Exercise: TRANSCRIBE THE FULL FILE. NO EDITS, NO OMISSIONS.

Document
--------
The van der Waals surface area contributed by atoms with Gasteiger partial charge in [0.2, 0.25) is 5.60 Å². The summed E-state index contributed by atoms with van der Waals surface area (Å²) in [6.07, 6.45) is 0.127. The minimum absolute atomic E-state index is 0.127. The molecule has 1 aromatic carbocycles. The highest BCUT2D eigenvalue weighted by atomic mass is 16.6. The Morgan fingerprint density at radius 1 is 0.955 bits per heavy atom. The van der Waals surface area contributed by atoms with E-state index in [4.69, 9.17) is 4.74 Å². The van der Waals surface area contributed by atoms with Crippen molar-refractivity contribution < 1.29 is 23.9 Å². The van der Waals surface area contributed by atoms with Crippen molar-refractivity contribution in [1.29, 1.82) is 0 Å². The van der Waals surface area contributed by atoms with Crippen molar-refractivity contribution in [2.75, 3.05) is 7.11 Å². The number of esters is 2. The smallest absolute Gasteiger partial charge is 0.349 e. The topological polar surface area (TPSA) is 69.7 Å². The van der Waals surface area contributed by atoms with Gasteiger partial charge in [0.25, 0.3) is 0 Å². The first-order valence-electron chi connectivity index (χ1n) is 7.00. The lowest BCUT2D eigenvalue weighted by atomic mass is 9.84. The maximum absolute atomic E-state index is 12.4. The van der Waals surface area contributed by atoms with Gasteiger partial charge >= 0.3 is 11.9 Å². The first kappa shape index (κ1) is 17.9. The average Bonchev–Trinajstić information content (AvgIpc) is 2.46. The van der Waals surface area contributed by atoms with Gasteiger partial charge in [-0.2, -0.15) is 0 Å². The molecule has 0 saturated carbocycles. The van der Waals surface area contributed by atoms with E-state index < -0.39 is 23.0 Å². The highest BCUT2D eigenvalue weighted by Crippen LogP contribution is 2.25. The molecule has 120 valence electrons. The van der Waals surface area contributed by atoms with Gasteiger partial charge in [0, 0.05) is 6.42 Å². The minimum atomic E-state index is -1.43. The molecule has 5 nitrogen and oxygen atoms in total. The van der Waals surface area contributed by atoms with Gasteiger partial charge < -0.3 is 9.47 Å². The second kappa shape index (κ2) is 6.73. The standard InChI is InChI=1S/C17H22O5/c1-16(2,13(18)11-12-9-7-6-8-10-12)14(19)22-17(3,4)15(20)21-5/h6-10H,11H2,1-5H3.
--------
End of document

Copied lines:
The van der Waals surface area contributed by atoms with Gasteiger partial charge in [0.2, 0.25) is 5.60 Å². The summed E-state index contributed by atoms with van der Waals surface area (Å²) in [6.07, 6.45) is 0.127. The minimum absolute atomic E-state index is 0.127. The molecule has 1 aromatic carbocycles. The highest BCUT2D eigenvalue weighted by atomic mass is 16.6. The Morgan fingerprint density at radius 1 is 0.955 bits per heavy atom. The van der Waals surface area contributed by atoms with E-state index in [4.69, 9.17) is 4.74 Å². The van der Waals surface area contributed by atoms with Crippen molar-refractivity contribution < 1.29 is 23.9 Å². The van der Waals surface area contributed by atoms with Crippen molar-refractivity contribution in [1.29, 1.82) is 0 Å². The van der Waals surface area contributed by atoms with Crippen molar-refractivity contribution in [2.75, 3.05) is 7.11 Å². The number of esters is 2. The smallest absolute Gasteiger partial charge is 0.349 e. The topological polar surface area (TPSA) is 69.7 Å². The van der Waals surface area contributed by atoms with Gasteiger partial charge in [0.25, 0.3) is 0 Å². The first-order valence-electron chi connectivity index (χ1n) is 7.00. The lowest BCUT2D eigenvalue weighted by atomic mass is 9.84. The maximum absolute atomic E-state index is 12.4. The van der Waals surface area contributed by atoms with Gasteiger partial charge >= 0.3 is 11.9 Å². The first kappa shape index (κ1) is 17.9. The average Bonchev–Trinajstić information content (AvgIpc) is 2.46. The van der Waals surface area contributed by atoms with Gasteiger partial charge in [-0.2, -0.15) is 0 Å². The molecule has 0 saturated carbocycles. The van der Waals surface area contributed by atoms with E-state index < -0.39 is 23.0 Å². The highest BCUT2D eigenvalue weighted by Crippen LogP contribution is 2.25. The molecule has 120 valence electrons. The van der Waals surface area contributed by atoms with Gasteiger partial charge in [0, 0.05) is 6.42 Å². The minimum atomic E-state index is -1.43. The molecule has 5 nitrogen and oxygen atoms in total. The van der Waals surface area contributed by atoms with Gasteiger partial charge < -0.3 is 9.47 Å². The second kappa shape index (κ2) is 6.73. The standard InChI is InChI=1S/C17H22O5/c1-16(2,13(18)11-12-9-7-6-8-10-12)14(19)22-17(3,4)15(20)21-5/h6-10H,11H2,1-5H3.